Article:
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American Idle: On the Road

By: Joseph B. White
Wall Street Journal
February 2, 2011

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Is spending an extra half hour a day with your kids worth $5 or $10 in extra tolls?

That's just one question people who drive to work will face as governments try to tame the time-sucking commutes in America's big cities.

The average commuter lost 34 hours—nearly a full work week—because of traffic congestion in 2009, and as the economy recovers, traffic tie-ups will likely increase. Tied for worst: Chicago and Washington, D.C., where drivers idle for an average of 70 hours a year in traffic jams, according to the latest Urban Mobility Report from the Texas Transportation Institute.

Congestion, particularly in the largest cities, has increased steadily as families moved farther from downtown areas, office parks sprang up in formerly rural areas, and government spending for roads and mass transit lagged behind the growth in population.

Beau Phillips, a partner in a Washington, D.C., lobbying firm, commutes 15 miles "as the crow flies" from his home in suburban Virginia to his office in the city. That trip can take 25 minutes—or 90 minutes, he says. It all depends.

To speed his daily trip, Mr. Phillips often rides one of his motorcycles so he can ride in the faster high-occupancy vehicle, or HOV, lanes otherwise limited to buses, carpools and hybrid cars. Mr. Phillips says if Virginia offered him the chance to pay $4,000 to get an annual pass to a high-speed commuting lane for his car, he'd take it. "I would saw off my left arm for better weather and a better commute," he says.

Trading money for shorter commutes is just one of the ideas in the mix as transportation officials look to ease congestion without raising taxes. Among the options being considered are paying to drive in HOV lanes or to drive to city centers. Private toll roads, technology that adjusts red lights in real time, more tow trucks—and more alternatives to driving—all could make incremental improvements that add up to the difference between a busy road and gridlock. "If you can do 10 things that each handles one percent … you can make a huge difference," says Roy Kienitz, undersecretary for policy at the U.S. Department of Transportation.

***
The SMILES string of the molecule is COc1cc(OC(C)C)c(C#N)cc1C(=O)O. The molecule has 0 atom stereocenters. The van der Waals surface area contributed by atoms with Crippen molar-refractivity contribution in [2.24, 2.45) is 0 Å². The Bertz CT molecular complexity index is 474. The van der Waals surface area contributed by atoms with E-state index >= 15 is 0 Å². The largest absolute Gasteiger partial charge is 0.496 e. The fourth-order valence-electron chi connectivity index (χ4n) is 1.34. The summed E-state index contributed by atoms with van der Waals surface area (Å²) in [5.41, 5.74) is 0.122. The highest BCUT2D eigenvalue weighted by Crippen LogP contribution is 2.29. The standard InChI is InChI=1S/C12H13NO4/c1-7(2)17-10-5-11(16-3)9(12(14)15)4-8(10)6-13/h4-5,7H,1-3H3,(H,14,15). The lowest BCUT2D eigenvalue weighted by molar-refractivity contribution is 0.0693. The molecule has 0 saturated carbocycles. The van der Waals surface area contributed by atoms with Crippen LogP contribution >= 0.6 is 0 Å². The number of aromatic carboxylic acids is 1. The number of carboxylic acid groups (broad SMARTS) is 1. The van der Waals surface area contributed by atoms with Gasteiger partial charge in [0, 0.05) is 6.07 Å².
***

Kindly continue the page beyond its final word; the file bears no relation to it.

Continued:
Governments, of course, can build new roads. But in densely populated urban areas such as Northern Virginia, "we are simply running out of good options for making large-scale improvements to road capacity," says Virginia Secretary of Transportation Sean Connaughton. "We have got to get the most out of the capacity we have."

Here are some ideas to ease traffic in the works at the federal, state and local levels:

Speed as a for-profit service. In the early years of the nation, entrepreneurs built toll roads, offering travelers a faster carriage ride in return for money.

Now, the concept of the toll road is making a comeback. In Virginia, a key element of a $4 billion transportation package proposed by Gov. Bob McDonnell includes expanding the use of "HOT" lanes, an acronym for high-occupancy toll lanes. These fast lanes will be operated by a private company within the existing freeway system. Toll rates could fluctuate according to demand, or be set based on time of day as they are on Route 91 in Los Angeles. Such pay-to-roll roads are in operation or on the drawing board around the U.S.